"We have the right to be proud in saying that today was a day of national consensus," President Jalal Talabani said. "So congratulations to our people for their constitution."
The hour-long session, attended by 159 of parliament's 275 members -- ended without the lawmakers voting on the amendments, but Parliament Speaker Hajim al-Hassani said no actual vote was necessary and that the compromise was approved.
The deal had already been accepted by the main parties in parliament after it was reached Tuesday night following three days of marathon negotiations, shepherded by U.S. officials. U.S. Ambassador Zalmay Khalilzad attended Wednesday's parliament session.
Washington welcomed the compromise as a positive step. "We believe the political process should be inclusive," said White House spokesman Scott McClellan.
But McClellan added that the Bush administration expected to see "continued violence because the terrorists understand how high the stakes are in Iraq."
Under one of the main changes introduced Wednesday, the upcoming parliament will form a committee that will have four months to recommend new amendments. These amendments must be all approved by parliament, but by a simple majority rather than a two-thirds majority that would normally be required. They would then go to a national referendum.
That gives the Sunnis a window to bring about the deeper changes they want. They fear that the powers given to the Shiite and Kurdish mini-states will leave them in an impoverished central zones, without access to oil wealth concentrated in the north and south.
But there is no guarantee they will succeed in winning the future amendments. Their proposed amendments would still have to get through Shiite-Kurdish resistance in parliament. Then they can be defeated in the popular referendum that follows if two-thirds of the voters in any three of Iraq's 18 provinces vote "no."
Another significant amendment assures Sunni Arabs that they will not be purged in Iraq's De-Baathification program simply for belonging to Saddam's ousted Baath Party. Many current Sunni Arab political leaders were Baath members and insist only those who actually committed crimes should be prosecuted.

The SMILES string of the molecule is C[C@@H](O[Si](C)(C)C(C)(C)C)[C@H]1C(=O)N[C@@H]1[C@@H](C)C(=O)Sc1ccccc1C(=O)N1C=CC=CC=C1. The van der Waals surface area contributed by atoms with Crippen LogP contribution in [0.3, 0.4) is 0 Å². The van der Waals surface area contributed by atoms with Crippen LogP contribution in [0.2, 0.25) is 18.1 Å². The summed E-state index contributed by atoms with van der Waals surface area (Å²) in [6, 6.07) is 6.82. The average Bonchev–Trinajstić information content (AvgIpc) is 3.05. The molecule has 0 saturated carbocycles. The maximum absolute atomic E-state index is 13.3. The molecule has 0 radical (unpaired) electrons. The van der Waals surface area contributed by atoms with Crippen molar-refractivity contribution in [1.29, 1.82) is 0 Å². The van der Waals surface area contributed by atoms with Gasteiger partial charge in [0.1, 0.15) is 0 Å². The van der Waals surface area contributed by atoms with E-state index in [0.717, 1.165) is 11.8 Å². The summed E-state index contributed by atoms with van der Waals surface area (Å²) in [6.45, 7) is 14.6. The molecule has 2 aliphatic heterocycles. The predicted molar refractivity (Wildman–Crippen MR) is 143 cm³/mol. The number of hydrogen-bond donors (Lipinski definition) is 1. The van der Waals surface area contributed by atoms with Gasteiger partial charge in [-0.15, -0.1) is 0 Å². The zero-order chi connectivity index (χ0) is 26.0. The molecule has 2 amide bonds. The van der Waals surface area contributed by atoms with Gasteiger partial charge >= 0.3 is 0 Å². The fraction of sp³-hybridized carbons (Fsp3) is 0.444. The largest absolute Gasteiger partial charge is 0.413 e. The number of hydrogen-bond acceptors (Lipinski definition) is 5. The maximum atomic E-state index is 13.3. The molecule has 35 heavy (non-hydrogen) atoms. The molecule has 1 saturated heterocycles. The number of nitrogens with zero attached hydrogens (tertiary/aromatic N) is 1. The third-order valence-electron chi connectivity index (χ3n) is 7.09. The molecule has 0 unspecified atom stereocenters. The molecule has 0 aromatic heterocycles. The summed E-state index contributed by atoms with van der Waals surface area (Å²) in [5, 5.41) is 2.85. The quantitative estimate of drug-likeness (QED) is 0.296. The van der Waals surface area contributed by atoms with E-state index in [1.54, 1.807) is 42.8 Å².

Others emphasize the country's links to the Arab world over those to the Islamic world -- a concern of Sunnis who see Iraq's Shiite majority as drawn to neighboring Shiite-majority Iran -- and reinforce the use of the Arabic language in Kurdistan, the autonomous zone of the non-Arab Kurds.
Still others -- such a new article committing the government to promote sports -- were added at the suggestion of letters from the public.
At least 438 people have been killed in militant violence in the last 17 days as insurgents try to scare voters away from the polls Saturday.
On Wednesday, for the second day in a row, a suicide attacker hit the northwestern town of Tal Afar.
The bomber set off explosives hidden under his clothes at the first of two checkpoints outside the army recruiting center in Tal Afar, where men were gathering to apply for jobs, said army Capt. Raad Ahmed and town police chief Brig. Najim Abdullah. They said at least 30 people were killed and 35 wounded.
A day earlier, a suicide bomber killed 30 civilians and wounded 45 when he plowed his explosives-packed vehicle into a crowded outdoor market in Tal Afar. Al-Qaida in Iraq claimed responsibility for that attack.
In August, U.S. and Iraqi forces conducted a major offensive in Tal Afar, 93 miles east of the Syrian border, claiming to have killed 200 insurgents and driven many others out.
Also Wednesday, the military announced that two U.S. soldiers died and one was injured when their vehicle rolled over while on patrol during combat near Balad, 50 miles north of Baghdad.
The crash brought to 1,962 the number of members of the U.S. military who have died since the beginning of the Iraq war in March 2003, according to an Associated Press count.